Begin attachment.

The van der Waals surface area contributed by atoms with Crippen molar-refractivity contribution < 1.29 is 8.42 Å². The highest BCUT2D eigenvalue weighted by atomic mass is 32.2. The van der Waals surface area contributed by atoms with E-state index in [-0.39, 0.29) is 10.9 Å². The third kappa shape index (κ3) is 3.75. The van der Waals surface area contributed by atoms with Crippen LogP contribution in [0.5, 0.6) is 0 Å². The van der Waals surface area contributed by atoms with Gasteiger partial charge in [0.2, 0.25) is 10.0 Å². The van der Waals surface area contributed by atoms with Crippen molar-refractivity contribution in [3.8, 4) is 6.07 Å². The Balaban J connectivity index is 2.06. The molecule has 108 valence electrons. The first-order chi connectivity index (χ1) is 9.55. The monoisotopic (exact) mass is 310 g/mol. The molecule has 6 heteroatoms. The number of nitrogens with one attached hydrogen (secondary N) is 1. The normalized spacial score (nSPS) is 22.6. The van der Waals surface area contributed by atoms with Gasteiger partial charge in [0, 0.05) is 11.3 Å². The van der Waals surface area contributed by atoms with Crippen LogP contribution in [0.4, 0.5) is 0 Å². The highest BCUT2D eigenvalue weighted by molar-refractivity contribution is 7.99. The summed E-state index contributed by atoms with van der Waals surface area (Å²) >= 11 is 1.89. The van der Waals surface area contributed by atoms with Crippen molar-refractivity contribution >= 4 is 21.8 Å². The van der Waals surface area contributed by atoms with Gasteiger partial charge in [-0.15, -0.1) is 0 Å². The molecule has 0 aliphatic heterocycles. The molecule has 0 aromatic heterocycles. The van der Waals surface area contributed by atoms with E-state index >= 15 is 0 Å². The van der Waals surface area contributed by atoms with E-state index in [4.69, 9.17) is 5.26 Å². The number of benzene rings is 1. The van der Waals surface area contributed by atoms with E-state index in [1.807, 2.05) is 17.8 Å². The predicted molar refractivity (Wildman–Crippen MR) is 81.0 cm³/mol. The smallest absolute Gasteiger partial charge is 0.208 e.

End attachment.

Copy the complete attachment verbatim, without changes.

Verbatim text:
The van der Waals surface area contributed by atoms with Crippen molar-refractivity contribution < 1.29 is 8.42 Å². The highest BCUT2D eigenvalue weighted by atomic mass is 32.2. The van der Waals surface area contributed by atoms with E-state index in [-0.39, 0.29) is 10.9 Å². The third kappa shape index (κ3) is 3.75. The van der Waals surface area contributed by atoms with Crippen LogP contribution in [0.5, 0.6) is 0 Å². The van der Waals surface area contributed by atoms with Gasteiger partial charge in [0.2, 0.25) is 10.0 Å². The van der Waals surface area contributed by atoms with Crippen molar-refractivity contribution in [3.8, 4) is 6.07 Å². The Balaban J connectivity index is 2.06. The molecule has 108 valence electrons. The first-order chi connectivity index (χ1) is 9.55. The monoisotopic (exact) mass is 310 g/mol. The molecule has 6 heteroatoms. The number of nitrogens with one attached hydrogen (secondary N) is 1. The normalized spacial score (nSPS) is 22.6. The van der Waals surface area contributed by atoms with Gasteiger partial charge in [0, 0.05) is 11.3 Å². The van der Waals surface area contributed by atoms with Crippen LogP contribution in [0.4, 0.5) is 0 Å². The highest BCUT2D eigenvalue weighted by molar-refractivity contribution is 7.99. The summed E-state index contributed by atoms with van der Waals surface area (Å²) >= 11 is 1.89. The van der Waals surface area contributed by atoms with Crippen molar-refractivity contribution >= 4 is 21.8 Å². The van der Waals surface area contributed by atoms with Gasteiger partial charge in [-0.15, -0.1) is 0 Å². The molecule has 0 aliphatic heterocycles. The molecule has 0 aromatic heterocycles. The van der Waals surface area contributed by atoms with E-state index >= 15 is 0 Å². The van der Waals surface area contributed by atoms with E-state index in [4.69, 9.17) is 5.26 Å². The number of benzene rings is 1. The van der Waals surface area contributed by atoms with E-state index in [1.807, 2.05) is 17.8 Å². The predicted molar refractivity (Wildman–Crippen MR) is 81.0 cm³/mol. The smallest absolute Gasteiger partial charge is 0.208 e.